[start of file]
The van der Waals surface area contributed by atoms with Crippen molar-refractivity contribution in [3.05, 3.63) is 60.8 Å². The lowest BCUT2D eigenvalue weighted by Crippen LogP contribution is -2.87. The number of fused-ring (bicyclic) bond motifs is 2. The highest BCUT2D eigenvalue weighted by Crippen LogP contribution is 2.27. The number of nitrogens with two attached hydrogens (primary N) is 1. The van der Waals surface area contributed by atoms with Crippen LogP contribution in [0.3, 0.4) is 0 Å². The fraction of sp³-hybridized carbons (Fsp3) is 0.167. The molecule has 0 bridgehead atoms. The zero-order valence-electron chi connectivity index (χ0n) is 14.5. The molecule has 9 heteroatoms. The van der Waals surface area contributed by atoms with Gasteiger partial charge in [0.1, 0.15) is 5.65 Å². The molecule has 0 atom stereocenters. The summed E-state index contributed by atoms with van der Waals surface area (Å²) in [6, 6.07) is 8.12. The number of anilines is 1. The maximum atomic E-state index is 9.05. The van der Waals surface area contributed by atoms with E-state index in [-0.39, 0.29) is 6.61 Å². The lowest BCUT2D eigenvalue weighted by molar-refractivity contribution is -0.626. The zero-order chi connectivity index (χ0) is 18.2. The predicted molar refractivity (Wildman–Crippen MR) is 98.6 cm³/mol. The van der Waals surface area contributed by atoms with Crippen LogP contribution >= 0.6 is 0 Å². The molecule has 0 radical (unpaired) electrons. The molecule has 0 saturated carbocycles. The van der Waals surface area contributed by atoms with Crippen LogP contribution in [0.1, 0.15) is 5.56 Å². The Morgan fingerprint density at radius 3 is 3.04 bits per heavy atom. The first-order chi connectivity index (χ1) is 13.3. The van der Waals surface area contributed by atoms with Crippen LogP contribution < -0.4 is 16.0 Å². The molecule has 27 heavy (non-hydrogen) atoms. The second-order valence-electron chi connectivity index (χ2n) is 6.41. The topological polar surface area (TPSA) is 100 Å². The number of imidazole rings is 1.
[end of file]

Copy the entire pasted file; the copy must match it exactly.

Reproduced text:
The van der Waals surface area contributed by atoms with Crippen molar-refractivity contribution in [3.05, 3.63) is 60.8 Å². The lowest BCUT2D eigenvalue weighted by Crippen LogP contribution is -2.87. The number of fused-ring (bicyclic) bond motifs is 2. The highest BCUT2D eigenvalue weighted by Crippen LogP contribution is 2.27. The number of nitrogens with two attached hydrogens (primary N) is 1. The van der Waals surface area contributed by atoms with Crippen LogP contribution in [0.3, 0.4) is 0 Å². The fraction of sp³-hybridized carbons (Fsp3) is 0.167. The molecule has 0 bridgehead atoms. The zero-order valence-electron chi connectivity index (χ0n) is 14.5. The molecule has 9 heteroatoms. The van der Waals surface area contributed by atoms with Gasteiger partial charge in [0.1, 0.15) is 5.65 Å². The molecule has 0 atom stereocenters. The summed E-state index contributed by atoms with van der Waals surface area (Å²) in [6, 6.07) is 8.12. The number of anilines is 1. The maximum atomic E-state index is 9.05. The van der Waals surface area contributed by atoms with E-state index in [-0.39, 0.29) is 6.61 Å². The lowest BCUT2D eigenvalue weighted by molar-refractivity contribution is -0.626. The zero-order chi connectivity index (χ0) is 18.2. The predicted molar refractivity (Wildman–Crippen MR) is 98.6 cm³/mol. The van der Waals surface area contributed by atoms with Crippen LogP contribution >= 0.6 is 0 Å². The molecule has 0 radical (unpaired) electrons. The molecule has 0 saturated carbocycles. The van der Waals surface area contributed by atoms with Crippen LogP contribution in [0.1, 0.15) is 5.56 Å². The Morgan fingerprint density at radius 3 is 3.04 bits per heavy atom. The first-order chi connectivity index (χ1) is 13.3. The van der Waals surface area contributed by atoms with Crippen LogP contribution < -0.4 is 16.0 Å². The molecule has 27 heavy (non-hydrogen) atoms. The second-order valence-electron chi connectivity index (χ2n) is 6.41. The topological polar surface area (TPSA) is 100 Å². The number of imidazole rings is 1.